A total of $15.11 billion was spent on supplies and OTC medications, including pet-tech products, leashes, toys, beds—up 6% from 2017. The report highlighted that millennials remained to be the largest pet-owning demographics, noted APPA President and CEO Bob Vetere. He added, “We know this generation is willing to pay more for quality products and services to improve the health and well-being of their pets.”



How Much Does It Cost to Own a Pet?

If you’re adopting, a pet dog can cost $0 to $660. For cats, it can reach $270. Food for dogs and cats cost $30 to $50 and $100 to $200, respectively. Start-up supplies can set you back $50 to $300. Veterinary care can amount to $50 to $300 for dogs and $100 to $200 for cats. Preventative medical fees are priced at around $50 to $100. Spaying or neutering your pet can be between $20 and $300. Licensing your dog or cat can be around $10 to $20 and $0 to $20, respectively. Microchips cost $50.

For budding dog owners, the total one-time costs can be around $260 to $1,780. On the other hand, the one-time total costs for cats are between $370 and $1,440. Do note that some specialty breeds may cost thousands of dollars. However, there are a lot of dogs and cats that need a loving home for a more modest adoption charge. There are organizations that let you adopt a pet free of charge. Adoption may also cover heart-worm treatment, initial veterinary exams, spay/neuter costs, and more.


How Much Do I Have to Spend Every Year for Owning a Pet?

Food for dogs and cats cost around $250 to $750 and $100 to $200. Annual medical exams can be around $50 to $100. Vaccinations are priced between $10 and $100. Preventative medical treatments set you back $50 to $100. For cat owners, litter is estimated to cost around $200 to $250. Toys and miscellaneous supplies cost $20 to $100. Licensing fees can be free of charge or priced at $20.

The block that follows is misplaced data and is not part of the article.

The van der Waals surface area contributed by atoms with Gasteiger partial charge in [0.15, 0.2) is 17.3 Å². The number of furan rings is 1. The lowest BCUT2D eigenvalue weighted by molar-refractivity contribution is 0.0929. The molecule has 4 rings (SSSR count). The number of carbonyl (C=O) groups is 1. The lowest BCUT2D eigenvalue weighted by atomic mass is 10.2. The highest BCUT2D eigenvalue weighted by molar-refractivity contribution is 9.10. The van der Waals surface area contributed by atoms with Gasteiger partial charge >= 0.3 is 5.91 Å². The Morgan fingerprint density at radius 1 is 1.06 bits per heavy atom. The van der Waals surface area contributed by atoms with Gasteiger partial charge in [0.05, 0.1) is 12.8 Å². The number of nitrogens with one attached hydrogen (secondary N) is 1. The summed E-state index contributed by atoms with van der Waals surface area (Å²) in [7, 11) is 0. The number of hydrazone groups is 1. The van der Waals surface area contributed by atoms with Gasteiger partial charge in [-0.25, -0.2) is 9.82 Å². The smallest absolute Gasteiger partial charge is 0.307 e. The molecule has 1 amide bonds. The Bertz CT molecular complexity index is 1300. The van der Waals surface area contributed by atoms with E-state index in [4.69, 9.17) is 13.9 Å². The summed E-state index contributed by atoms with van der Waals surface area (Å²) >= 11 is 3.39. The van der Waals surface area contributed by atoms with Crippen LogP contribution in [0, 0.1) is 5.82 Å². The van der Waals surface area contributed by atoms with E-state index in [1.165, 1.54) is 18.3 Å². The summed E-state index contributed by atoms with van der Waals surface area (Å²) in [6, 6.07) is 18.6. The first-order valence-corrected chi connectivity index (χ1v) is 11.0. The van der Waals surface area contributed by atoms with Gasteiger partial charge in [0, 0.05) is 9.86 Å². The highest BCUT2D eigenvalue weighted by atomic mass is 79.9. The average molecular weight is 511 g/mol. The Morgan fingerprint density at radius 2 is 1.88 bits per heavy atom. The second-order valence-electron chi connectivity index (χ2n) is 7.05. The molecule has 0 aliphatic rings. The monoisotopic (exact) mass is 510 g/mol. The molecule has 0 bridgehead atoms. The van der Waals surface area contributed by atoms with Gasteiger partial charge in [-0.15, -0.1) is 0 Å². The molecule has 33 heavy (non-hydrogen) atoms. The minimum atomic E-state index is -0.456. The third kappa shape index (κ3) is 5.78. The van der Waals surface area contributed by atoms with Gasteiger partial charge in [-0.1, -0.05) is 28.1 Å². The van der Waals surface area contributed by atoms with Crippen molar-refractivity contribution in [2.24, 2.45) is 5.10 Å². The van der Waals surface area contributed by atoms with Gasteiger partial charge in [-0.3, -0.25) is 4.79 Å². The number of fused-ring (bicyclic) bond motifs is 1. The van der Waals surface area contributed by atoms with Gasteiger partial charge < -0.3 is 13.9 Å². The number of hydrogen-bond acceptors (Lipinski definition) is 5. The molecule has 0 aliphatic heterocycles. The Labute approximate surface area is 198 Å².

For dogs, the total annual cost is estimated to be around $380 to $1,170. Annual costs for cats can be between $430 and $870. The estimated costs can vary depending on the circumstances. For example, larger dogs need larger quantities of food, which can be costlier for you. Other factors you should consider are the brands you prefer and the health of your pet.


3 Tips for Wannabe Pet Owners

1. Find Out How Your Monthly Expenses Will Affect Your Pet Budget

Ask yourself if you are overspending in some areas where you can cut back such as dining at restaurants. If you’re not willing to save on that particular area, then you are not prepared to make the necessary sacrifices to keep your pet happy and healthy.

2. Set an Emergency Fund for Your Pet

Emergencies can happen anytime. To prepare for the unexpected, consider setting aside around $1,000 to $2,000 for your pet’s emergency fund, suggested Dr. Louise Murray, vice president of the ASPCA’s Bergh Memorial Animal Hospital. You can try getting pet insurance if you think you can’t afford your pet’s vet bills.

3. Find or Create a Pet Budget Worksheet

You can download a pet budget worksheet or create your own to help you estimate the costs of pet ownership.

Owning a pet is not cheap as it entails a huge responsibility and cost for pet owners. This is why pets are a lifelong investment. Costs can border on the thousands depending on your pet’s breed and your preferences. If you want to bring home a pooch or feline, be sure you are prepared mentally and financially.